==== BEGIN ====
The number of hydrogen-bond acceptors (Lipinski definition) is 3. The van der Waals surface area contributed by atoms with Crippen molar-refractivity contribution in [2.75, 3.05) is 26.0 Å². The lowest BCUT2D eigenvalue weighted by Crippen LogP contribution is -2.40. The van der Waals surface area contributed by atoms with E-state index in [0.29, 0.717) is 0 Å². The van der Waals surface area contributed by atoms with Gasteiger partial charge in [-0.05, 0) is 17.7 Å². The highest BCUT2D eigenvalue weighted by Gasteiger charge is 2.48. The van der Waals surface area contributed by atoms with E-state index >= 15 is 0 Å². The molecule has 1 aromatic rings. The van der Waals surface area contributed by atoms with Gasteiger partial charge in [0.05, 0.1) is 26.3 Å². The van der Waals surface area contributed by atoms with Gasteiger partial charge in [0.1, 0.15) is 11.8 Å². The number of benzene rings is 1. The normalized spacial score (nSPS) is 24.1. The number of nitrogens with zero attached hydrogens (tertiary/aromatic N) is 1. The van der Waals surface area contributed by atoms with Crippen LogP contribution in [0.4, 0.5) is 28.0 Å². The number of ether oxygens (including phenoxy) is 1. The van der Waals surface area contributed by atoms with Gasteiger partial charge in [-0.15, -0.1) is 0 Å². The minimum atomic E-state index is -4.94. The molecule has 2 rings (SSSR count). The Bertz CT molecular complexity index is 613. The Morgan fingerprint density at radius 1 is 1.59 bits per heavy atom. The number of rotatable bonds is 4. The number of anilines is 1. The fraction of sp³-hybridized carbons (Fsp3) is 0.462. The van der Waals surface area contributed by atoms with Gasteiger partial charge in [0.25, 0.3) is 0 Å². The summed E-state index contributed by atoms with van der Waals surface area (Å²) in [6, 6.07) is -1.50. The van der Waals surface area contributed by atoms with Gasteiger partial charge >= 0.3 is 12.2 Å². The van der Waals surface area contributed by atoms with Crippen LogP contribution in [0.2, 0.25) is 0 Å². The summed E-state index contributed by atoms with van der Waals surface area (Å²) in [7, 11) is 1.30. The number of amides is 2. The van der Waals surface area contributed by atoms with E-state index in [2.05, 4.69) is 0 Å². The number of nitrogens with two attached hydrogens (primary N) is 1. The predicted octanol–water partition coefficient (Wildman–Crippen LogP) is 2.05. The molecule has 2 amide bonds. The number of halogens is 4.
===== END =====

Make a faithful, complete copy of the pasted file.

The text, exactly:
The number of hydrogen-bond acceptors (Lipinski definition) is 3. The van der Waals surface area contributed by atoms with Crippen molar-refractivity contribution in [2.75, 3.05) is 26.0 Å². The lowest BCUT2D eigenvalue weighted by Crippen LogP contribution is -2.40. The van der Waals surface area contributed by atoms with E-state index in [0.29, 0.717) is 0 Å². The van der Waals surface area contributed by atoms with Gasteiger partial charge in [-0.05, 0) is 17.7 Å². The highest BCUT2D eigenvalue weighted by Gasteiger charge is 2.48. The van der Waals surface area contributed by atoms with E-state index >= 15 is 0 Å². The molecule has 1 aromatic rings. The van der Waals surface area contributed by atoms with Gasteiger partial charge in [0.05, 0.1) is 26.3 Å². The van der Waals surface area contributed by atoms with Gasteiger partial charge in [0.1, 0.15) is 11.8 Å². The number of benzene rings is 1. The normalized spacial score (nSPS) is 24.1. The number of nitrogens with zero attached hydrogens (tertiary/aromatic N) is 1. The van der Waals surface area contributed by atoms with Crippen LogP contribution in [0.4, 0.5) is 28.0 Å². The number of ether oxygens (including phenoxy) is 1. The van der Waals surface area contributed by atoms with Gasteiger partial charge in [-0.15, -0.1) is 0 Å². The minimum atomic E-state index is -4.94. The molecule has 2 rings (SSSR count). The Bertz CT molecular complexity index is 613. The Morgan fingerprint density at radius 1 is 1.59 bits per heavy atom. The number of rotatable bonds is 4. The number of anilines is 1. The fraction of sp³-hybridized carbons (Fsp3) is 0.462. The van der Waals surface area contributed by atoms with Gasteiger partial charge in [0.25, 0.3) is 0 Å². The summed E-state index contributed by atoms with van der Waals surface area (Å²) in [6, 6.07) is -1.50. The van der Waals surface area contributed by atoms with Gasteiger partial charge >= 0.3 is 12.2 Å². The van der Waals surface area contributed by atoms with Crippen LogP contribution in [0.2, 0.25) is 0 Å². The summed E-state index contributed by atoms with van der Waals surface area (Å²) in [7, 11) is 1.30. The number of amides is 2. The van der Waals surface area contributed by atoms with E-state index in [2.05, 4.69) is 0 Å². The number of nitrogens with two attached hydrogens (primary N) is 1. The predicted octanol–water partition coefficient (Wildman–Crippen LogP) is 2.05. The molecule has 2 amide bonds. The number of halogens is 4.